swiss alps

Dwellers of the Alps: Meet the Creatures of Swiss Folklore

The Alps are one of the world’s largest mountain ranges, spanning eight countries in Europe. A plethora of cultures sprung under the shadows of the Alps. Each one has its own collection of myths, stories, and folklore inspired by the towering mountains and glaciers. But the best of the Alps, whether its mountains or its folklore, can be found in Switzerland.

Magical beings wander among the valleys and hills of the Swiss Alps, at least according to folklore.

The Women in White

The Weisse Frauen are beautiful creatures, clothed in white and surrounded by an ethereal glow. White Women are spirits of ill omen in other countries, but in Switzerland they are fairies of the water. They are often described bathing in mountain brooks and are guardians of great treasure and knowledge.

Cheating the Devil’s Due

goat

Wily peasants who outsmart their enemies are a staple in Swiss folklore. One of the best examples revolves around the bridge that crosses Schöllenen Gorge. The gorge was too treacherous to build a bridge over it, much to the despair of the villagers living nearby. According to folklore, the Devil appeared and offered to build it for them. In exchange, he wanted the soul of the first creature to cross the bridge. When the Devil had finished the bridge, the villagers let a goat run across it. The Devil picked up a boulder to smash the bridge in revenge. An old woman saved the bridge by chasing the Devil away with a cross.

The Barbegazi

The barbegazi, a word derived from the French barbe-glceé or “frozen beard”, are creature unique to Swiss folklore. Their most distinct features their feet, which are so long and wide that they can ski with them. They are elusive creatures, only coming out in the winter months and enjoying the coldest days. Folklore says that they are helpful creatures, and would assist travelers during avalanches.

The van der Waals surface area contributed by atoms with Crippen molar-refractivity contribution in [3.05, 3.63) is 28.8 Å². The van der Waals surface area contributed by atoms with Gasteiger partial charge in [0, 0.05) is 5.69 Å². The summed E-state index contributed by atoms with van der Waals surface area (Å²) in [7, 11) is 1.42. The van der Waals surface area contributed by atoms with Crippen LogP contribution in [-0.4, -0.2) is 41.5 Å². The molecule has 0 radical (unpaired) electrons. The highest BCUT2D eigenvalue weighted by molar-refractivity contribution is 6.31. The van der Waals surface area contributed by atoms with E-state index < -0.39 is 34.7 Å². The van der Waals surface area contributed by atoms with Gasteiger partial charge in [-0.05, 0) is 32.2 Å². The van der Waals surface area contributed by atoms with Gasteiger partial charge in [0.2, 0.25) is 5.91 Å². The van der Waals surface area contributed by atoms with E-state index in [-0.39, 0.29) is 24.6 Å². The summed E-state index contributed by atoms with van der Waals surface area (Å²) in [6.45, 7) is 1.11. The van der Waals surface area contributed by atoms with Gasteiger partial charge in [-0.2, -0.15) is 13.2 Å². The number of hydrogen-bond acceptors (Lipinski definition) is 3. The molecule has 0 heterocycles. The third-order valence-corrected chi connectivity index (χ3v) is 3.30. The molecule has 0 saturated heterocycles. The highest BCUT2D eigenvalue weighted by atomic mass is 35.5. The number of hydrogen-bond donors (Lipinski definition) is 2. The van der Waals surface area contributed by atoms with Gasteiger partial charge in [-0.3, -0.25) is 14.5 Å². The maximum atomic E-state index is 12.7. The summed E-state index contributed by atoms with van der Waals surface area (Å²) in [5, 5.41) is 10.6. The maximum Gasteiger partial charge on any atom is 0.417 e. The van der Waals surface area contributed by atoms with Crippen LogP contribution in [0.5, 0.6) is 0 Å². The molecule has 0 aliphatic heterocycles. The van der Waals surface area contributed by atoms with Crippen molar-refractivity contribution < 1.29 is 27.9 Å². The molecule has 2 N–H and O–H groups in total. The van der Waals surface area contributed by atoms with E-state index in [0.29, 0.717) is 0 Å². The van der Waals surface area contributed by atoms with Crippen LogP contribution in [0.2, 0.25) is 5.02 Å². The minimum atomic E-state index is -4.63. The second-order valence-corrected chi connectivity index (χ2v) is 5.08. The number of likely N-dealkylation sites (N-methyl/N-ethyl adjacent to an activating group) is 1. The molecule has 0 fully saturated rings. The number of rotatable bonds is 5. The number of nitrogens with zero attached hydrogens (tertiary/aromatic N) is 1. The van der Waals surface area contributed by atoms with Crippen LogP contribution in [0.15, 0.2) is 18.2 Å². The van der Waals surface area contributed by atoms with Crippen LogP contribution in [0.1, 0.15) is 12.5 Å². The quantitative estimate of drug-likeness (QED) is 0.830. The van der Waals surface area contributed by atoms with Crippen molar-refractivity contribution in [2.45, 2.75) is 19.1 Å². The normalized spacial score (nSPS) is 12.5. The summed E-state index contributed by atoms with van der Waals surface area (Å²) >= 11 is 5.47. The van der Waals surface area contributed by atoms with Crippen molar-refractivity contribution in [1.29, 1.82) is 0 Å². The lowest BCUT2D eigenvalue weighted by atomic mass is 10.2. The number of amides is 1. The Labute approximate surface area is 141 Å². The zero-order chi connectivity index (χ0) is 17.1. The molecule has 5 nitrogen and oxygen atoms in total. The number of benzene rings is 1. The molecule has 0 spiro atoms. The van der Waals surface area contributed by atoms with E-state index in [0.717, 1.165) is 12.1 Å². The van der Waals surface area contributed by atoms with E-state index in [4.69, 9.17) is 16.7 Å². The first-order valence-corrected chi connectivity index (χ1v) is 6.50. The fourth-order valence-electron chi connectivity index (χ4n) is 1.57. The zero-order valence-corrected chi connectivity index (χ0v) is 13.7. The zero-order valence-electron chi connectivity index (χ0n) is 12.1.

The Dwarves in the Deeps

We often picture dwarves as surly, beer-swilling fighters. This mental picture owes its origin to fantasy games and to the works of J. R. R. Tolkien. The beauty of the Alps actually inspired Tolkien after he trekked up the mountains in his youth.

Tolkien’s dwarves are often greedy, ill-tempered, and prone to fighting. This is a far-cry from the dwarves of Swiss folklore, who are kind and caring beings. The dwarves were creatures of the earth and the mountains, but they would often come up to the surface world. Peasants could count on their aid around farms and when retrieving lost sheep. The dwarves of the Alps were charitable and would leave food and firewood for poor children. The dwarves also had a talent with cheese, and they could make a block of one that always grows back.

The Swiss Alps are home to many mysteries, some wondrous and some fearful. But one thing is certain: their magic is best experienced personally. Who knows, you might just encounter something magical among the lofty peaks and crystalline waters of one of the most beautiful places in the world.